Nurses are human and humans can break
Updated: Mar 30
Caring for humans is hard. Trust me. I know. I entered the healthcare world immediately after high school. By twenty two I graduated from nursing school and went to work in the hospital. I saw my first human die when I was twenty-one and by twenty-five I had seen more deaths then I could count.
Like many individuals in their early twenties, I needed time to make sense of my world, to develop life skills that I had missed out on, and to make sense of what had often been a difficult childhood. Instead, I entered a world where I was advised not to grieve for my patients when they died as they had family for that. I came face to face with sickness, death and old age on a nightly basis, feared hostility from a particular doctor if I called at night without exactly the correct data and struggled to adapt to shift work. I felt alone and was convinced other nurses were not struggling. My issues, clearly represented my own weakness.
At twenty-seven, a mere five years into healthcare I was burned out. This was not a small campfire burnout. No, always the overachiever, when I burned out I did it forest fire style. Destructive, painful and life-changing, that experience brought me face to face with my own mortality.
I knew I was burning out and I knew I was in trouble but I did not see a way out.
I saw my primary care doctor who diagnosed me (I now realize incorrectly) with depression and started me on a antidepressant. A medication that instead of helping, worsened my situation. I began missing work and receive a write up from my supervisor due to absenteeism, the first corrective action I had ever received in my career. At the meeting, I timidly mentioned that I was struggling emotionally but my words failed to elicit support. I continued to push forward for a few more weeks, mostly because the unspoken reality of burnout is we NEED to work if we want to eat or pay rent. So, I worked until I could not work anymore and then as soon as I started to heal, even slightly I went back to work. This time, armed with the realization that I was not invincible.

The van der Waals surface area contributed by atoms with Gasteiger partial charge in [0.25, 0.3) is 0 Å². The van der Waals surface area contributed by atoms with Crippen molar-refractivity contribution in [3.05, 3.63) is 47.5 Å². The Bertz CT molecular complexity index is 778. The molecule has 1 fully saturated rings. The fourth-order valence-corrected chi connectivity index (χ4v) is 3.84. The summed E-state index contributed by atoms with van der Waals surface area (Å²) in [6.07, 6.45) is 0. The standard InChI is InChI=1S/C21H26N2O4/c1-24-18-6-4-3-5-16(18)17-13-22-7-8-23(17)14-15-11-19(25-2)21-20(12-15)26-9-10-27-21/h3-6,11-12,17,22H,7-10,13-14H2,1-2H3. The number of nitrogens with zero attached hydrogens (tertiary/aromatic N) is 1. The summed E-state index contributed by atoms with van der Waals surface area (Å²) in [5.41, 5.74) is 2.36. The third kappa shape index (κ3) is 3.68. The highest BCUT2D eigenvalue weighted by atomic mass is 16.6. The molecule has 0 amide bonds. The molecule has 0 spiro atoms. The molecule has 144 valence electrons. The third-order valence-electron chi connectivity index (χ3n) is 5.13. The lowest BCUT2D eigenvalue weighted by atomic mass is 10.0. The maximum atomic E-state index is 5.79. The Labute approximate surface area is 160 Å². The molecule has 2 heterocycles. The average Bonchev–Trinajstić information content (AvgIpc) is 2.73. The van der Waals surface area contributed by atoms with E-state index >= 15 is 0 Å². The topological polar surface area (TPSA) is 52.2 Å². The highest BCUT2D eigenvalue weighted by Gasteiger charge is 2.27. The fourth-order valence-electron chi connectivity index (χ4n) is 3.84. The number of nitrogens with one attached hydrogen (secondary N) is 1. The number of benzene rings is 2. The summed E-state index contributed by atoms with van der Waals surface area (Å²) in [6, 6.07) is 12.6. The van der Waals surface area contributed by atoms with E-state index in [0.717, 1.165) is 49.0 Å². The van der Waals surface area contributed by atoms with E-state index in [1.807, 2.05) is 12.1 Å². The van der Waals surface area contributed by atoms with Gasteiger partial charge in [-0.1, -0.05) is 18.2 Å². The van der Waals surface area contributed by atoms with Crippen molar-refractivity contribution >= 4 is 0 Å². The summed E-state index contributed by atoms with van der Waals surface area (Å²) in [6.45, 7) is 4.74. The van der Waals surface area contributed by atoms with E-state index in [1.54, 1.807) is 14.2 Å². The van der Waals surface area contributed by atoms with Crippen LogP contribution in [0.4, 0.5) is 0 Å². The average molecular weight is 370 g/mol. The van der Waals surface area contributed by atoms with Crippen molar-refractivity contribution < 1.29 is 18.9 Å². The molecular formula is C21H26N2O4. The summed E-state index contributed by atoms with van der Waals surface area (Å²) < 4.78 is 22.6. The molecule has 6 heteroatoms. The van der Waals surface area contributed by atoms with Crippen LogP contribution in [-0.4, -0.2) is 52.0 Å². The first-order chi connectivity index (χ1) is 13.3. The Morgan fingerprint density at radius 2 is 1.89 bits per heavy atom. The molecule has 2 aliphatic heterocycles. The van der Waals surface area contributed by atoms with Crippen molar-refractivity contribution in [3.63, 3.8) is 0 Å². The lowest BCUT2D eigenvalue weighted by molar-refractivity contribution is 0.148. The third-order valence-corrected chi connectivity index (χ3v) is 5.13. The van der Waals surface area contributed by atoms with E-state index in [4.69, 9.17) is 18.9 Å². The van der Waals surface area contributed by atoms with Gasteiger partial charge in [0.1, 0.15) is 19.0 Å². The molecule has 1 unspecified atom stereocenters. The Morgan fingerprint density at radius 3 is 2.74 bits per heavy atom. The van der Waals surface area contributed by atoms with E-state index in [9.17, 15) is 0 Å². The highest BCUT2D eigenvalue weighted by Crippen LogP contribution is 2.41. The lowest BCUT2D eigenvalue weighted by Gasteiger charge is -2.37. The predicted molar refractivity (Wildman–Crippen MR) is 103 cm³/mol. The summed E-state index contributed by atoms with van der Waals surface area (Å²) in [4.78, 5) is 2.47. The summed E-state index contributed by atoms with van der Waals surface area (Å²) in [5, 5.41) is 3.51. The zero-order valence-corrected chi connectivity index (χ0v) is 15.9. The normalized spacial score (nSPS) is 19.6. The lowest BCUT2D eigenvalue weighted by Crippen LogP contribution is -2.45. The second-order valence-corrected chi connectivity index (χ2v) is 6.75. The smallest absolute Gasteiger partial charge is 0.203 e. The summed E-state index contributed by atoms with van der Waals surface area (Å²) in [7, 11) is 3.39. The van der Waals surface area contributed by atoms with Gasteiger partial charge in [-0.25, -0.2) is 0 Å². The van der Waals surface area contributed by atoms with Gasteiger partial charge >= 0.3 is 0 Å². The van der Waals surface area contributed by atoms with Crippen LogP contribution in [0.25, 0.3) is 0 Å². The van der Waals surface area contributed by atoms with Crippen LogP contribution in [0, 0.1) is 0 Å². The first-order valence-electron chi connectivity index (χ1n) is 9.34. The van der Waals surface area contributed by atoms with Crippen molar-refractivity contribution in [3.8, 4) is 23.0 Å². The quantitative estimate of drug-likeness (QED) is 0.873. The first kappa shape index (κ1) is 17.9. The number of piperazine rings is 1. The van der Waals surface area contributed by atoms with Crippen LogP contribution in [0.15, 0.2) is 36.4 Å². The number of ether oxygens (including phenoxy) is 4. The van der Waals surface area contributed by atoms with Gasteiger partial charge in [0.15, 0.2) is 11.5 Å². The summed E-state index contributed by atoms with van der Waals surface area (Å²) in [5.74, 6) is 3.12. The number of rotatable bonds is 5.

I wish I could say this situation was the only time that emotional turmoil overwhelmed my life. This episode represented the most serious outcome of negative emotions in my life. However, it took many years and many coping strategies to become an emotionally healthy individual.
Somewhere along that journey, I came to the realization, I was not alone. The healthcare industry has a hidden legacy of burnout victims. One study, reported by the healthcare marketing and consulting company PRC and conducted prior to the COVID-19 pandemic found that 15.6% of registered nurses surveyed were experiencing symptoms of burnout when surveyed. A 2017 study by Kronos Incorporated found that 63% of the hospital nurses surveyed had experienced a burnout related to their work and 41% had considered changing hospitals in the past year due to burn out. No, rather then reflecting poorly on myself, this burnout proved that I was human, and humans can break.
Thirteen years later, I remain a practicing nurse. Today, among other roles I have the privilege of assisting caregiver in developing their skills. As I work with caregivers, I always look for the opportunity to encourage or provide the tools to avoid a catastrophic burnout. Sometimes, just having someone acknowledge the stress you are facing and offer an listening ear can be enough to begin to offer hope and help an individual start to recover.
If you are experiencing symptoms of burn out there is hope. Here are are few steps that can help:
1. Reach out to someone and talk about how you are feeling. Being able to talk with a trusted friend and share your feelings can make a world of difference in how you are coping. Therapy can also be a great help in being able to focus on your feelings and mental health.
2. Make reducing your stress a priority. There are different techniques that can be helpful. I find gratitude journaling, prayer and bible reading, time in nature and listening to music to be particularly useful. Others find meditation or mindfulness activities to be quite useful. The important thing is to begin to buy out time to relax. Consider, your sleep quality as well. Being sleep deprived makes managing stress difficult.
3. Practice saying no as a complete sentence. Often, in healthcare, there is intense pressure to pick up extra hours. While the extra money can be tempting recognize your need for rest and set limits.